Management of teams in a call center environment is never easy. Depending on your industry and your hours of operation not only do you often have to provide services and support during holiday periods, you often have to do it with a skeleton staff. If those employees are on the bottom end of your performance bell curve – well let’s just say, you might not have a good holiday season!
With any business, not only do you need to ensure that you have the appropriate number of agents to deal with the incoming issues, but you also need to ensure that these agents have the right skills and abilities to handle the volume that they get. You are forced to juggle resources based on the type of issues you might get – based on your historical trends – but you also need to always keep in mind the SLA you are offering to your customers and partners.
Phone calls & online chat need a significantly higher response rate than emails and the volume of issues while it can be planned for, can never account for emergencies and issues outside of your control (this is why they are called emergencies!)
One tool that you can use to help you ensure that you have the right number and type of resources is the Bell Curve. Utilizing this tool along with other KPIs that you have in place will help you in your planning and assist you in ensuring that you have the right people available to answer the customer’s query at the right time.
How to Create Performance Bell Curves
Bell curve graphs are called histograms. By reviewing individual performance (let’s take output as an example) and grouping it together across your team you will have a simple scale that graphed out shows a distribution. A normal distribution will have equal numbers on either side with the bulk of your team grouped in the middle.
Importantly, the bell curve (like any statistical distribution) describes a large number (or population) of individual things. The horizontal dimension (X-Axis) of the curve describes a range of values. The vertical dimension (Y-Axis) describes the incidences of “N” occurring. If we stick to our example of output, we would have a count of the number of emails responded to (for example) on the Y-Axis with a corresponding group of employees on the X-Axis. By determining where your employees fall in the distribution you will see where they stand in the distribution.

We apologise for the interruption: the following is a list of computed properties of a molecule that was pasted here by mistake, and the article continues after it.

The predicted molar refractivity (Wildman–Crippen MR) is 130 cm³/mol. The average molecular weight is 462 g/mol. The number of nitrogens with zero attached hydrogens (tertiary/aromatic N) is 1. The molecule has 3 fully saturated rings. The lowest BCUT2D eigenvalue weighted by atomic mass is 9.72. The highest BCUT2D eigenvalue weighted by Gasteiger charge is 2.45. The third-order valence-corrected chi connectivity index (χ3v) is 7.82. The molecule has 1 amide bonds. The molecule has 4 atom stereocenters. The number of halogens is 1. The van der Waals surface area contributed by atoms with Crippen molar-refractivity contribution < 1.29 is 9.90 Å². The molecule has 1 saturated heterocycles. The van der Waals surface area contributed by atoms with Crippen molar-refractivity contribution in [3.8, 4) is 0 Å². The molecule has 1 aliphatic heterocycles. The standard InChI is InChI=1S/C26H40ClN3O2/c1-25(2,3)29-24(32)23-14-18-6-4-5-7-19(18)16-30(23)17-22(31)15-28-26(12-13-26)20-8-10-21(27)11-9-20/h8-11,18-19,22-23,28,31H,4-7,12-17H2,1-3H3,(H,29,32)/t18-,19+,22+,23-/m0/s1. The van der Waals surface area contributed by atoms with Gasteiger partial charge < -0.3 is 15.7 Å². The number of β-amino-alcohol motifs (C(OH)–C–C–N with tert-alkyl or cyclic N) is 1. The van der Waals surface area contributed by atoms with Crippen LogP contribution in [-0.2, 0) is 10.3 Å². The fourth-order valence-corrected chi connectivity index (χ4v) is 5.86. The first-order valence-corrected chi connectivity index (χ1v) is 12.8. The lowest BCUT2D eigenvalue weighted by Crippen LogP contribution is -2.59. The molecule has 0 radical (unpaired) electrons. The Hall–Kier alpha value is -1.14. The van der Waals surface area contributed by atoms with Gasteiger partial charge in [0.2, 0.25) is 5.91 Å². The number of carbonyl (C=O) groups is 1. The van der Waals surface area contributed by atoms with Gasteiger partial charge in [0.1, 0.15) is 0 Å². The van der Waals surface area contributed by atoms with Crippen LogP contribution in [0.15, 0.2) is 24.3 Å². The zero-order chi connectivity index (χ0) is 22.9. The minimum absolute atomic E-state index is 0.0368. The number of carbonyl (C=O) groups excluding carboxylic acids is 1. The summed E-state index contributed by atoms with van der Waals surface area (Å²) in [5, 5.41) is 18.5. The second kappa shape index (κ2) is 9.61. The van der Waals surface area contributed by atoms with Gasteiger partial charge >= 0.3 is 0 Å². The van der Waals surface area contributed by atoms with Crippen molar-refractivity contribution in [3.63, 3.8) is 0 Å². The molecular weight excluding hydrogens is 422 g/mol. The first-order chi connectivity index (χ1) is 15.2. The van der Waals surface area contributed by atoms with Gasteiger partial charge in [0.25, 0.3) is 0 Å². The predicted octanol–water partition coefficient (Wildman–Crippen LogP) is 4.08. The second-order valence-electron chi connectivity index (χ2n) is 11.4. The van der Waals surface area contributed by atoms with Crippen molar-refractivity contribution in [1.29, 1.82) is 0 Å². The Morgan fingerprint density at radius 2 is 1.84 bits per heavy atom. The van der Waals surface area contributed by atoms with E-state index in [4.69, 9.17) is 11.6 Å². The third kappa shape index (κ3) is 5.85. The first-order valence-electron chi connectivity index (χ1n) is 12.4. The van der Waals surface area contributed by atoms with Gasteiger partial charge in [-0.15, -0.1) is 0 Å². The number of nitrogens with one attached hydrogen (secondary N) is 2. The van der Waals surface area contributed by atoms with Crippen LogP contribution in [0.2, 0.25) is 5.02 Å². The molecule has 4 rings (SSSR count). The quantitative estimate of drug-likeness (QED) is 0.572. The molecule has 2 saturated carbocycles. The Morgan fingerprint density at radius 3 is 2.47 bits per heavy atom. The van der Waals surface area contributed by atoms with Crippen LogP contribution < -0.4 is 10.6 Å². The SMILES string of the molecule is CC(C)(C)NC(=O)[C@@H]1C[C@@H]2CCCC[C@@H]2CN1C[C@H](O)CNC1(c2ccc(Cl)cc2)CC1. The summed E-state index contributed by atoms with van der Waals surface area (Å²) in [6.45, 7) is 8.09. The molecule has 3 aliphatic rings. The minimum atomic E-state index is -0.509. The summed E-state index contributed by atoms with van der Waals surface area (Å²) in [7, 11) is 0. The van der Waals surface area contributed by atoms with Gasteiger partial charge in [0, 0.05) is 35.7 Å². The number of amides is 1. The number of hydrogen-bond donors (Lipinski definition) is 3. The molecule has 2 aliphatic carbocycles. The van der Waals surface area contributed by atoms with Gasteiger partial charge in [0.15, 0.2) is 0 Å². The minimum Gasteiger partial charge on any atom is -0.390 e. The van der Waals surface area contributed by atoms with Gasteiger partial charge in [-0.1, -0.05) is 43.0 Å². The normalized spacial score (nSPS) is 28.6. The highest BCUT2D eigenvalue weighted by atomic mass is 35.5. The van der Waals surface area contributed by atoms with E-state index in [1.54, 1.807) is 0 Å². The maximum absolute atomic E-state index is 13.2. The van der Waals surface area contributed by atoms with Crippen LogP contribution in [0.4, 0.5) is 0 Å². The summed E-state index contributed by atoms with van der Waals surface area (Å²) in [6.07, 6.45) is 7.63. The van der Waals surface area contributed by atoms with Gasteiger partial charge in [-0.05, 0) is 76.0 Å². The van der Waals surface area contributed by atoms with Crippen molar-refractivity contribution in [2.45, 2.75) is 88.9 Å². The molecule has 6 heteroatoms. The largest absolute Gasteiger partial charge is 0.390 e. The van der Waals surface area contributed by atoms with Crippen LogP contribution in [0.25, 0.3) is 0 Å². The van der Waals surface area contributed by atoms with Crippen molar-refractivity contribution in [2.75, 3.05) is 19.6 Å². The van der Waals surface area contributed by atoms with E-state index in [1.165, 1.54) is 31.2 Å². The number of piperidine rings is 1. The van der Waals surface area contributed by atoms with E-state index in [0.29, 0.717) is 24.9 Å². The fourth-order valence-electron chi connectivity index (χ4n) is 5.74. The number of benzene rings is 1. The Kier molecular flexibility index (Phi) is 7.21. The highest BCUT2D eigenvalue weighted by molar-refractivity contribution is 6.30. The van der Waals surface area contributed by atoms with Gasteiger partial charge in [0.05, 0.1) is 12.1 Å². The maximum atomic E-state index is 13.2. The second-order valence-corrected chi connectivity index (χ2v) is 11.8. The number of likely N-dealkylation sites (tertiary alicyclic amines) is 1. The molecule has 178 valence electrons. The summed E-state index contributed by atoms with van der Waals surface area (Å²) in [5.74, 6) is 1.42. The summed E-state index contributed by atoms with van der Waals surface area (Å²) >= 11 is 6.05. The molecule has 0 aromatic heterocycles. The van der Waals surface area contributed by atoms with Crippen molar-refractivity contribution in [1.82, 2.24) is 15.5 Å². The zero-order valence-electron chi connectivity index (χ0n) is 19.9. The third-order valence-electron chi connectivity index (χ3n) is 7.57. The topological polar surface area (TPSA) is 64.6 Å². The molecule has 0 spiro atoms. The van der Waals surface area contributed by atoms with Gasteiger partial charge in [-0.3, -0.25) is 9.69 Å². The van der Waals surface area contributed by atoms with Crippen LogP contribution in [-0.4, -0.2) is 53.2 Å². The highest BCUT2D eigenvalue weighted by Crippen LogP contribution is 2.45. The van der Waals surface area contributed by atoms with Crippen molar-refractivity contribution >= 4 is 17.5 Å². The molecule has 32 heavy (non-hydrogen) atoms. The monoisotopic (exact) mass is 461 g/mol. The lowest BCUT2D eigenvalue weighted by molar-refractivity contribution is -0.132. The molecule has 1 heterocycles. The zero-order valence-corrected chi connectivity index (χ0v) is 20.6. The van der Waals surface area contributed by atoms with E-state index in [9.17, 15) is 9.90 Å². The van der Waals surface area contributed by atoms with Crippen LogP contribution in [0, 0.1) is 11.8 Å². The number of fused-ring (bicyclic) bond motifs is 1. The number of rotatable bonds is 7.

Now this can be done for quite a few of your KPIs (calls handled, average talk time, speed to answer etc…) and the more data of this nature that you add to your employee scorecard the better as graphical representations are extremely powerful and can tell you at a glance how an employee is “doing” in comparison to his peers.
What gets measured?
You will need a reasonable sample size to create an accurate assessment – do not judge your teams performance on one months data, but gather several months and ensure that your measurements are accurate by taking account of time away from the job (supervisors and other special projects that would impact their output and performance) and averaging your output over the course of the period in question.
In addition, you really need a sample size of at least 20+ agents to get a proper distribution – it’s even better when you get into multiples of that! As a rule, the more data you have the better your analysis will be.
You would take that data on a weekly/monthly basis and average it out over a specific period for all of your CSRs comparing their performance against your target goal. For example, if the output is to be 40 emails/day your distribution would have staff spread around that number in a fairly equal proportion (based on the size of your sample of course). Statistically speaking, the bell curve is defined entirely by its mean (average) and its standard deviation. But for our purposes, we need to know only that its shape can tell us a lot about agent group performance.
Understanding Bell Curves
As you can see in the graphic above, the peak is where the majority of your employees are in relation to output. You have some staff on the high side and some on the low side. You will see that the majority of employees are at the average with others above and below that average. By reviewing what the above average performers are doing in relation to the below average performers you will be able to compare and contrast behaviors and determine what actions you can best make to improve your lower performers. (NOTE: if you have a “double hump” curve that’s something I will look at in future posts so don’t think that you’ve done something wrong – double and triple humps happen … a key case in point is called volumes by time of day where you will have several different peaks).
Remember if your skew is towards the lower end of the scale you have a problem that you need to address immediately! Depending on your customer base and type of business this might be fine for you – those on the low side could be your slower performers with regards to output, but conversely, your higher performers in relation to customer retention just because they spend more time with each customer. However assuming that this is NOT the case and that all you are interested in is output, your goal is to “skew” your employee’s output towards the higher end of the scale. This can be accomplished through training – both technical, and product – as well as feedback from other more senior staff.
How does the Bell Curve impact staffing?
At its simplest, it doesn’t … however what you need to take into account when scheduling that coverage on a holiday or even earlies and lates, is the quality of the team doing the work. The Bell curve analysis helps you put that into a very clear picture and by combining multiple different curves on a single graph it is sometimes very obvious who your lower performers are.